• Question:  "Do you have a sales process?"   Answer:  "Kinda"
  • Question:  "Do you use your CRM tools in your sales process?"  Answer:  "Kinda"

And yet when you look at the percentage increases on quota attainment of approximately 10%+ in the movement from "Random" to "Formal" to "Dynamic", why would anyone not want to have a disciplined and consistently refreshed sales process integrated with the correct tools which have been refreshed in best practice QBRs every quarter?  Makes absolutely no sense to do otherwise!

Right People + Right Process + Right Tools + Right Training = Consistent Sales Success

So, here we are at the beginning of the most important quarter of the year, and just as healthcare professionals are changing their approach to the basics of washing hands, it's time for all of us in the profession of Sales, to take a hard look at our own Sales Basics and figure out what we need to do to improve.  From the data, it appears that whatever we're doing, it can be done better!

Questions for your next Sales Meeting:

  • Are the basics of your sales process, steps, tools and integrated technologies being used as everyone on the team all agreed that they would be?  If not, why is that?
  • Do you need more training?  If that's the case, what about setting up two or three one half day boot camps during this quarter?   No time?  What about Saturday mornings?
  • Do you need to update the basic tools that you've been using?  Maybe the basics of how you've been doing things just aren't good enough anymore?  The world has dramatically changed, both your prospects and your competition are much more knowledgeable, and just maybe you and your team have not really adapted with better systems and improved tools that actually bring real value to your customers?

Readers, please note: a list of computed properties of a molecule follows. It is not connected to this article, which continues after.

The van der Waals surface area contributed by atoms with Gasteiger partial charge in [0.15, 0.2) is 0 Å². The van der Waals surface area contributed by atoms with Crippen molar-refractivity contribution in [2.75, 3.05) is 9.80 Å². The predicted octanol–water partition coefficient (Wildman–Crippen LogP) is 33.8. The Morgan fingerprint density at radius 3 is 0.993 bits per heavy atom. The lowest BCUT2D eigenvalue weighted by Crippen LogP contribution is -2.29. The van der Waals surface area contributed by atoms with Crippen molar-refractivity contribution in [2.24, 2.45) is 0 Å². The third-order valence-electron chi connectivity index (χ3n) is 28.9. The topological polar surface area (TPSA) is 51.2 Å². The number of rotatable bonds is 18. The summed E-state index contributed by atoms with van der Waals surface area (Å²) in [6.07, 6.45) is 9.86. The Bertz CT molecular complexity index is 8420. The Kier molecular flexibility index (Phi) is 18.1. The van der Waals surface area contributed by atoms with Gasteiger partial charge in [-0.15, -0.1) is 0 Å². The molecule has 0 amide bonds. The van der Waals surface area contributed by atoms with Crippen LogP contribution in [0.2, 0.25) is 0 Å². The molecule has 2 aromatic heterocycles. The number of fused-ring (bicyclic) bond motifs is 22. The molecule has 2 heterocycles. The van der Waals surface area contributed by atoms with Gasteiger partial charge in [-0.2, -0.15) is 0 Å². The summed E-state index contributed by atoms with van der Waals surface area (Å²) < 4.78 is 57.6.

business_plans-1.pngAlso, since you've now deep into Q2, you just may want to put aside a day during the next two weeks to refine and update your entire 2016 Business Plan, or at least your 2016 Sales and Marketing Plans.  To get you started, click here and receive a downloaded copy of our Writing the Winning Business Plan, 2016 edition.

Another opportunity looking ahead to the rest of the year is to do the same type of "relook" at the basics of your 2016 Marketing Plan after reviewing our ebook on "How to Write a Marketing Plan". This consists of mostly solid basics and tactical structure stuff...which just might be the perfect thing to do right now before you dive too deeply into Q2. 

...and, of course, if you just want to talk through some of where you are right now and use us as a confidential sounding board...or do a short Whiteboarding Session with any of us, just email me, and we will work out a convenient schedule.

Good Selling! Pay attention to the Basics...  

  Jack Derby 

 Head Coach  

 Derby Management...for 25 years
 -Sales & Marketing Productivity Experts
 -Business & Strategy Planning Specialists
 -Senior Management Coaches for CEOs & VPs

 Box 171322, Boston, MA 02117
 Jack's Cell: 617-504-4222 

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Tags: sales effectiveness, sales enablement, Sales quota, improving sales productivity, sales forecasting